In reality, it is the other way round. If the government expenditure rises, and if the central bank purchases government debt, the rise in output is mainly attributable to the former. This can of course be seen in a stock-flow consistent model but can also be seen by simple accounting and flow of funds. A rise in government expenditure on goods and services raises output directly and also via the multiplier effect. The central bank has a huge control over interest rates and the additional debt is simply absorbed by the bond markets easily. There’s no competition with other borrowers as the wealth of the private sector rises. In addition, if the central bank purchases government debt, it is hardly clear if households know if inflation is going to rise and increase their consumption because of “inflation expectations”. Even if they think that if inflation is set to rise, they might reduce consumption as inflation might reduce their real wealth.

Which is not to say that asset purchase programs of the central bank or “quantitative easing” has no effect on demand and output. It works via capital gains in wealth leading to higher consumption and the feedback effects of this. It also works if economic units shift their portfolios to buying non-financial assets. The effect of all this is unclear. In addition, as mentioned earlier, casual Monetarism like the language used by Paul Krugman mixes up correct attributions of government expenditure and central bank government debt purchases on output, misleading everyone.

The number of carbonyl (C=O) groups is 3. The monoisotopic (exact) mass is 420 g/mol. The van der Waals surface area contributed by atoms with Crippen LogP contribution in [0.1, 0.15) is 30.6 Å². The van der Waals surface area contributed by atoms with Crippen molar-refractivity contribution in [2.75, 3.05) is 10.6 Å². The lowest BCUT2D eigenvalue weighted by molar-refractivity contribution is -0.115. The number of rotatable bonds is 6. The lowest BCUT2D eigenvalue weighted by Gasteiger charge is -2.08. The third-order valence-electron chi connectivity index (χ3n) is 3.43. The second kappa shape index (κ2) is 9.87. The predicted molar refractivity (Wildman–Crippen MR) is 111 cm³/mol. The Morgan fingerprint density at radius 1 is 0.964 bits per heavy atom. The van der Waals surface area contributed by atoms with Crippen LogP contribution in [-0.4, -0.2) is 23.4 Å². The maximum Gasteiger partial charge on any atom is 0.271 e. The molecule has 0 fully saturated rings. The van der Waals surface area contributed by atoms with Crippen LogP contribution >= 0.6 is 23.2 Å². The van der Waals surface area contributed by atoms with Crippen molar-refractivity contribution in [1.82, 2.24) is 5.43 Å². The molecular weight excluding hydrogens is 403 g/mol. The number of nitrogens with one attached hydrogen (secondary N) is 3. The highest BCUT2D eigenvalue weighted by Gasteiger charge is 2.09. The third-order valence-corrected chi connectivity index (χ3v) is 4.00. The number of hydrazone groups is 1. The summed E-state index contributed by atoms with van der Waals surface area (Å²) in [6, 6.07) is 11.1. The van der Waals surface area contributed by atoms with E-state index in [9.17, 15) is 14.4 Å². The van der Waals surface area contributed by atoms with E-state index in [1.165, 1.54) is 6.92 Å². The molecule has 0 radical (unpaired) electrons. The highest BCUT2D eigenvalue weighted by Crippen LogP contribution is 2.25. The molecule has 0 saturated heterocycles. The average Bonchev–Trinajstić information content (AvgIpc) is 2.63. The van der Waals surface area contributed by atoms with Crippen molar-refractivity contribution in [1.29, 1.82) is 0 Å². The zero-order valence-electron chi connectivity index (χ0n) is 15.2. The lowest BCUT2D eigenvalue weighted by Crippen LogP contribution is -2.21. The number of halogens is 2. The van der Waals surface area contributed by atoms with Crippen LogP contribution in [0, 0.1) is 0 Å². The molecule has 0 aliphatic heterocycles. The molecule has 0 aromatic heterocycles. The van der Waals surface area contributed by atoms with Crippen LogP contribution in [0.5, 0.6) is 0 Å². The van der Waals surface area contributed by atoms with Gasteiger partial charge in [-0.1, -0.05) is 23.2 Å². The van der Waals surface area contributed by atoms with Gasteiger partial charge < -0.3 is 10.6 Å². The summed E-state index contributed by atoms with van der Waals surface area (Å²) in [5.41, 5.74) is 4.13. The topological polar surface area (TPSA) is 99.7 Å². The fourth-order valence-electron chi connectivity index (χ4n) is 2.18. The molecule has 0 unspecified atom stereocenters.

Simply say “raise government expenditures”. Why all this casual Monetarism with “printing presses”?

Do Keynesians Ought To Love Tax Cuts?

Cullen Roche – in response to Paul Krugman – says Keynesians should learn to love tax cuts. His argument is that since Keynesians believe in the principle of effective demand and that since tax rate cuts boosts domestic demand and hence output, it is surprising to find Paul Krugman not favouring tax cuts.